The federal government acts like it stands as sovereign in the American system, but that was never intended by those who created it. In fact, the federal government was never meant to serve as anything more than an agent, exercising the specific powers delegated by the true sovereign – the people.
While many Americans assume the federal government sits at the top of the power pyramid, it actually belongs on the bottom. Under the intended constitutional system, “we the people” hold the top position of authority, with the states under them and the federal government only supreme within the limited scope of the explicit powers delegate to it.
The very first words of the Constitution make this clear.
Have you ever wondered why these three words appear in large, ornate letters? When an 18th century British king issued a grant, his name always appeared at the top in the same fashion. The framers merely replaced the king’s name with “We the People,” signifying the sovereign authority from which the delegation of power flowed. (1)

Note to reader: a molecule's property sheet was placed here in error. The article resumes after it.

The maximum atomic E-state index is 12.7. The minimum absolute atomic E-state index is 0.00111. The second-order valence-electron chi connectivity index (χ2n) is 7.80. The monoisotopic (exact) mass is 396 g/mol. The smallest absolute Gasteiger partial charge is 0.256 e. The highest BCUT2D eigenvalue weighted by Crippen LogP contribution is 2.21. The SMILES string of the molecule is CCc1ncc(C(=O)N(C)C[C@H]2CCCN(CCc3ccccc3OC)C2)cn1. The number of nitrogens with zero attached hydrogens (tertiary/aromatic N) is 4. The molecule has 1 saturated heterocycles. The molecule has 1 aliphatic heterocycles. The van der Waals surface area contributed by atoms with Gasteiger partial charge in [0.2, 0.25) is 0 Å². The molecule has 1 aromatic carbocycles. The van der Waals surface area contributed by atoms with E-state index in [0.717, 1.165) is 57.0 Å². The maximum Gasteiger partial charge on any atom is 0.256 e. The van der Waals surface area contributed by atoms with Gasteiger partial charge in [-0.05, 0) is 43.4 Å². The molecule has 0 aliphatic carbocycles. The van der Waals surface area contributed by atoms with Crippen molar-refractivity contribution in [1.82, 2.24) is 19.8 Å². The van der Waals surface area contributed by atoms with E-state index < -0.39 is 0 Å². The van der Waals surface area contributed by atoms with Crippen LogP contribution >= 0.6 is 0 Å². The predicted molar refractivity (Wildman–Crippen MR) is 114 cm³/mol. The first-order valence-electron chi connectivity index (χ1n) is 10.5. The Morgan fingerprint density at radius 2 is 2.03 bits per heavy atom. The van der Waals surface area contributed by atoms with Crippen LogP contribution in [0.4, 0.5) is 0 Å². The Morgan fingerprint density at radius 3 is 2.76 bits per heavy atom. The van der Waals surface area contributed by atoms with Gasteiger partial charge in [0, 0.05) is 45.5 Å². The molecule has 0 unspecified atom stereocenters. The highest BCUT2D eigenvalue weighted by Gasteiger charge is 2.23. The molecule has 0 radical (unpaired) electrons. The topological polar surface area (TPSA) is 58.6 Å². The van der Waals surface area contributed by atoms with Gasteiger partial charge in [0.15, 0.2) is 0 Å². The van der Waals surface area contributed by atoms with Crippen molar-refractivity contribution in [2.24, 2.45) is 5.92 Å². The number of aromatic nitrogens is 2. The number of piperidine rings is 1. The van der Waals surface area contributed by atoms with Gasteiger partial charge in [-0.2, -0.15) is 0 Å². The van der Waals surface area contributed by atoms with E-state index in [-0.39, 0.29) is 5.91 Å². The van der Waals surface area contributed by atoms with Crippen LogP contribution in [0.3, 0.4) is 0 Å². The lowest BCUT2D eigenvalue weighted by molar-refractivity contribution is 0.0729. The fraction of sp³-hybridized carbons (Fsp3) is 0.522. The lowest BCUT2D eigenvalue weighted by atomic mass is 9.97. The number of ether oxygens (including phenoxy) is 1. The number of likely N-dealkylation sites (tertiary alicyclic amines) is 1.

So, the ultimate and final authority always remains in the people. But the states also hold an important position in the American system.
Before the Constitution was drafted and ratified, the sovereign American people had already organized into independent political societies. The people delegated powers to their colonial/state governments, and each was considered an autonomous, sovereign political unit. The British Crown recognized them as such in the Treaty of Paris ending the Revolution.